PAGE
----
One aspect of dog learning that often seems to be overlooked by the scientific community has to do with dogs modeling their activities on the behaviors that they observe in other dogs. This involves what scientists call allelomimeticbehaviors. These are group-coordinated behaviors that depend upon an inborn inclination for dogs to want to be with other dogs, to follow their lead, and do the same thing. Puppies show tendencies to imitate the behaviors of others from an early age and this continues throughout their lives. It appears that many socially significant behaviors are learned as a result of participating in such organized social behaviors.
Many dog owners have learned that bringing a puppy into a house that already has an adult dog that has been trained greatly simplifies its training. The puppy learns to come when called by tagging along with the other dog. Teaching a pup to hop into your car on command is simple when you have another dog that responds to the command. Housebreaking is simplified because the pup will follow along with the adult and will eliminate at the same times and in the same outdoor locations that his companion does.
There are more complex tasks that dogs seem to learn by observation as well. Some are of sufficient complexity that it would be difficult to design a program to train dogs to do effectively. An example of this is the work of Saint Bernard rescue dogs. The breed was named for the Hospice founded by Saint Bernard. It was located in the Swiss Alps on one of the principal roads that connect Switzerland to Italy. The hospice provided winter travellers with a refuge from wind, cold, blizzards, and avalanches. The dogs assisted the monks in their searches for travellers who had strayed off of the main road. The monks seldom left the hospice without dogs, because the mountain fogs can come on suddenly and with no warning, making it impossible to see even one foot ahead. Without the dogs the monks would never find their way back to the hospice. Together the monks and dogs have saved thousands of travellers. These rescue dogs work in three dog teams. When a lost traveller is found, two of the dogs lie down beside him to keep him warm, while the third returns to sound the alarm and bring back help. These dogs are never given any special training, and no one is exactly sure how one would go about training a dog to do this task in any event. Young dogs are simply allowed to run with the older experienced dogs when they go on patrol. In this way the dogs learn what is expected of them. Ultimately, each dog learns his job, and also decides for himself whether his professional specialty will eventually be to lie with the victim or go for help.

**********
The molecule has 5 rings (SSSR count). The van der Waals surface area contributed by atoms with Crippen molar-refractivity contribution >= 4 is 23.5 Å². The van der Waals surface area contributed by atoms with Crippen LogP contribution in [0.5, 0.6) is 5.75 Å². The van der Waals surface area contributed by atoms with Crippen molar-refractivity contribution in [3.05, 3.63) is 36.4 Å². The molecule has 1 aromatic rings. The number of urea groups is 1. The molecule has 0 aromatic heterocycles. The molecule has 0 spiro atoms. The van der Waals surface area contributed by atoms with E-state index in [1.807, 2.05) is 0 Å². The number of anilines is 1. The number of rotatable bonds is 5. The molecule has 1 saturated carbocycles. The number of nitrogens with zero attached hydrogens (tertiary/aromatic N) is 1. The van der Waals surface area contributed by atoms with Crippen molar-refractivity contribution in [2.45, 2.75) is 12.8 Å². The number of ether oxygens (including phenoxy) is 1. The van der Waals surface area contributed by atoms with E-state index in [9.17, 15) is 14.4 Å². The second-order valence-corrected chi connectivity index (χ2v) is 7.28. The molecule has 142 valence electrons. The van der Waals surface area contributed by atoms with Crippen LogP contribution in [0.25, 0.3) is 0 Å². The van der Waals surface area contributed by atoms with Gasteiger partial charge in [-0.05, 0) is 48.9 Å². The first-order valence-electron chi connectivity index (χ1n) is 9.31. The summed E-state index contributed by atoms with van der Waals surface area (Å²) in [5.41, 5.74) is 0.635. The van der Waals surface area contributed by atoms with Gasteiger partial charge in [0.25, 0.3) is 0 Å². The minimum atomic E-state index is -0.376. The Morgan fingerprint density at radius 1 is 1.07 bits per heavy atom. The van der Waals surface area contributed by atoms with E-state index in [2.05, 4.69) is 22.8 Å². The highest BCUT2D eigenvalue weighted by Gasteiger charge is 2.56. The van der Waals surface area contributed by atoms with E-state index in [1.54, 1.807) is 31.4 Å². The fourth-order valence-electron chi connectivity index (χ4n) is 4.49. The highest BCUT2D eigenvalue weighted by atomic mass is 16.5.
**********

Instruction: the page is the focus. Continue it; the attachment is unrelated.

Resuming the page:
Let me give you an example of the effectiveness of having another dog to model behavior after. Take the common, but initially frightening, task of walking down stairs. Many puppies find this to be a terrifying experience, and even coaxing and physical prompting combined with social support may not be successful, as you can see in this video.
Now consider an almost identical situation with a terrified puppy at the top of a set of stairs, only now we add the support of another dog, who serves as a social stimulus for the allelomimetic tendencies in the puppy, and also as a model to demonstrate the behaviors. Under these conditions the puppy ultimately succeeds in mastering his fear of stairs.